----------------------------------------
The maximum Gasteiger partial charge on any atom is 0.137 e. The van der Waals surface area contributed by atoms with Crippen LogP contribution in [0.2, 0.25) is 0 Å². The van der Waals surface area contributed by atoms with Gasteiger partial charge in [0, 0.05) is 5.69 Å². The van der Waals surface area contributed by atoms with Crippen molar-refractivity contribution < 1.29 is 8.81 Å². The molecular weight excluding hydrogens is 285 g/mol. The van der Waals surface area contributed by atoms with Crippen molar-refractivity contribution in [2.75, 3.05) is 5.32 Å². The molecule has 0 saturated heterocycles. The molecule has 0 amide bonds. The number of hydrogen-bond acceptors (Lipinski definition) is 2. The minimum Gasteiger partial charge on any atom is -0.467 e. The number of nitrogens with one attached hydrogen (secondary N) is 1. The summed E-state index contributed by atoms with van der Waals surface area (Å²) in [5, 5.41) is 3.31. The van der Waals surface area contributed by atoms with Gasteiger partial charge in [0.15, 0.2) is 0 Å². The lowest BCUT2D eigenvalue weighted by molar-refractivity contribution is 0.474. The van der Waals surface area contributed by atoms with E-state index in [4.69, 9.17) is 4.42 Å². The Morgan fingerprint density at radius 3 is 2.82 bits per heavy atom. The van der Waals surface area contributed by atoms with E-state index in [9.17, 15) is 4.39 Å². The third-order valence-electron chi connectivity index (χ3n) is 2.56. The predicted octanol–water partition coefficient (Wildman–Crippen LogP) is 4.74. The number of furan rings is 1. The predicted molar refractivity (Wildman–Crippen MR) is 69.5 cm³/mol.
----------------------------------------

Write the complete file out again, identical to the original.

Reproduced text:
The maximum Gasteiger partial charge on any atom is 0.137 e. The van der Waals surface area contributed by atoms with Crippen LogP contribution in [0.2, 0.25) is 0 Å². The van der Waals surface area contributed by atoms with Gasteiger partial charge in [0, 0.05) is 5.69 Å². The van der Waals surface area contributed by atoms with Crippen molar-refractivity contribution < 1.29 is 8.81 Å². The molecular weight excluding hydrogens is 285 g/mol. The van der Waals surface area contributed by atoms with Crippen molar-refractivity contribution in [2.75, 3.05) is 5.32 Å². The molecule has 0 saturated heterocycles. The molecule has 0 amide bonds. The number of hydrogen-bond acceptors (Lipinski definition) is 2. The minimum Gasteiger partial charge on any atom is -0.467 e. The number of nitrogens with one attached hydrogen (secondary N) is 1. The summed E-state index contributed by atoms with van der Waals surface area (Å²) in [5, 5.41) is 3.31. The van der Waals surface area contributed by atoms with Gasteiger partial charge in [0.15, 0.2) is 0 Å². The lowest BCUT2D eigenvalue weighted by molar-refractivity contribution is 0.474. The van der Waals surface area contributed by atoms with E-state index in [4.69, 9.17) is 4.42 Å². The Morgan fingerprint density at radius 3 is 2.82 bits per heavy atom. The van der Waals surface area contributed by atoms with E-state index in [9.17, 15) is 4.39 Å². The third-order valence-electron chi connectivity index (χ3n) is 2.56. The predicted octanol–water partition coefficient (Wildman–Crippen LogP) is 4.74. The number of furan rings is 1. The predicted molar refractivity (Wildman–Crippen MR) is 69.5 cm³/mol.